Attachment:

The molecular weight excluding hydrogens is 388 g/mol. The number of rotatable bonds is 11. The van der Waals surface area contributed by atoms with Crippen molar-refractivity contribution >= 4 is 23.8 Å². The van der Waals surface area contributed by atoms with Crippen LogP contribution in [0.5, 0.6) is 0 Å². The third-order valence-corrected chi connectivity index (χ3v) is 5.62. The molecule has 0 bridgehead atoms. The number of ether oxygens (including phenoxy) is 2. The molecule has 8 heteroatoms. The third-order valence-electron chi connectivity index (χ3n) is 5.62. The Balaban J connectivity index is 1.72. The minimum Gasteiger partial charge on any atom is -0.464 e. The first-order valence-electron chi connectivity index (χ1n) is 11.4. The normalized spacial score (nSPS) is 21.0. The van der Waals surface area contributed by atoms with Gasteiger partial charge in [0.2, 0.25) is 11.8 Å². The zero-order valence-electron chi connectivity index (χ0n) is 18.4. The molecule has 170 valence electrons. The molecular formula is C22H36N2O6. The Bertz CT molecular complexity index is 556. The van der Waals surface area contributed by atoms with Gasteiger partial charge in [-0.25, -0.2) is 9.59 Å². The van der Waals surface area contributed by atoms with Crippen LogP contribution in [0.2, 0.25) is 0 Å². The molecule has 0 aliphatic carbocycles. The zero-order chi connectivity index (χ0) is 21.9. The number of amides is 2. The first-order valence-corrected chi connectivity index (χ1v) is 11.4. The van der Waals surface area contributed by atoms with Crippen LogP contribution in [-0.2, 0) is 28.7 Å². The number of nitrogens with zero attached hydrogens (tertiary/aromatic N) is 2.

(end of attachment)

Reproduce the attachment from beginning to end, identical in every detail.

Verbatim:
The molecular weight excluding hydrogens is 388 g/mol. The number of rotatable bonds is 11. The van der Waals surface area contributed by atoms with Crippen molar-refractivity contribution >= 4 is 23.8 Å². The van der Waals surface area contributed by atoms with Crippen LogP contribution in [0.5, 0.6) is 0 Å². The third-order valence-corrected chi connectivity index (χ3v) is 5.62. The molecule has 0 bridgehead atoms. The number of ether oxygens (including phenoxy) is 2. The molecule has 8 heteroatoms. The third-order valence-electron chi connectivity index (χ3n) is 5.62. The Balaban J connectivity index is 1.72. The minimum Gasteiger partial charge on any atom is -0.464 e. The first-order valence-electron chi connectivity index (χ1n) is 11.4. The normalized spacial score (nSPS) is 21.0. The van der Waals surface area contributed by atoms with Gasteiger partial charge in [0.2, 0.25) is 11.8 Å². The zero-order valence-electron chi connectivity index (χ0n) is 18.4. The molecule has 170 valence electrons. The molecular formula is C22H36N2O6. The Bertz CT molecular complexity index is 556. The van der Waals surface area contributed by atoms with Gasteiger partial charge in [-0.25, -0.2) is 9.59 Å². The van der Waals surface area contributed by atoms with Crippen LogP contribution in [0.2, 0.25) is 0 Å². The molecule has 0 aliphatic carbocycles. The zero-order chi connectivity index (χ0) is 21.9. The number of amides is 2. The first-order valence-corrected chi connectivity index (χ1v) is 11.4. The van der Waals surface area contributed by atoms with Crippen LogP contribution in [-0.2, 0) is 28.7 Å². The number of nitrogens with zero attached hydrogens (tertiary/aromatic N) is 2.